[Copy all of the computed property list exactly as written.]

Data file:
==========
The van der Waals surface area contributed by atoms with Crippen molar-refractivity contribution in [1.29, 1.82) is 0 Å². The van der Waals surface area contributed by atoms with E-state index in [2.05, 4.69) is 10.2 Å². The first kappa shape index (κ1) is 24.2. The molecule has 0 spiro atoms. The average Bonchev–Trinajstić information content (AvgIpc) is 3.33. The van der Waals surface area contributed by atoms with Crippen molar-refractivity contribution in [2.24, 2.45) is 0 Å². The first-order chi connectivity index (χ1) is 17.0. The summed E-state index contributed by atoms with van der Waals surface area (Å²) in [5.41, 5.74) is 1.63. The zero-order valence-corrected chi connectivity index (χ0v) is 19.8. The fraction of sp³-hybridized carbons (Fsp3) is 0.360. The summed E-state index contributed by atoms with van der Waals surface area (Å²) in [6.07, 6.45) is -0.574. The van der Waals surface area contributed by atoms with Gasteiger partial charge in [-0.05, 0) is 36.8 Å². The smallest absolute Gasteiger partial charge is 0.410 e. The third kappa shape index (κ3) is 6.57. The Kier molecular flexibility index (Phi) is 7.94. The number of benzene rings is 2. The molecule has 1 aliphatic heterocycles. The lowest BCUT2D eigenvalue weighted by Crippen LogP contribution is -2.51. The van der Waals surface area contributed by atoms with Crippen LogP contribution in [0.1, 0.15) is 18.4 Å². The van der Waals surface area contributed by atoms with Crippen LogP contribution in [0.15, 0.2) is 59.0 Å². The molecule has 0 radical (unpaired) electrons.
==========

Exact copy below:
The van der Waals surface area contributed by atoms with Crippen molar-refractivity contribution in [1.29, 1.82) is 0 Å². The van der Waals surface area contributed by atoms with E-state index in [2.05, 4.69) is 10.2 Å². The first kappa shape index (κ1) is 24.2. The molecule has 0 spiro atoms. The average Bonchev–Trinajstić information content (AvgIpc) is 3.33. The van der Waals surface area contributed by atoms with Crippen molar-refractivity contribution in [2.24, 2.45) is 0 Å². The first-order chi connectivity index (χ1) is 17.0. The summed E-state index contributed by atoms with van der Waals surface area (Å²) in [5.41, 5.74) is 1.63. The zero-order valence-corrected chi connectivity index (χ0v) is 19.8. The fraction of sp³-hybridized carbons (Fsp3) is 0.360. The summed E-state index contributed by atoms with van der Waals surface area (Å²) in [6.07, 6.45) is -0.574. The van der Waals surface area contributed by atoms with Gasteiger partial charge in [-0.05, 0) is 36.8 Å². The smallest absolute Gasteiger partial charge is 0.410 e. The third kappa shape index (κ3) is 6.57. The Kier molecular flexibility index (Phi) is 7.94. The number of benzene rings is 2. The molecule has 1 aliphatic heterocycles. The lowest BCUT2D eigenvalue weighted by Crippen LogP contribution is -2.51. The van der Waals surface area contributed by atoms with Crippen LogP contribution in [0.1, 0.15) is 18.4 Å². The van der Waals surface area contributed by atoms with Crippen LogP contribution in [0.15, 0.2) is 59.0 Å². The molecule has 0 radical (unpaired) electrons.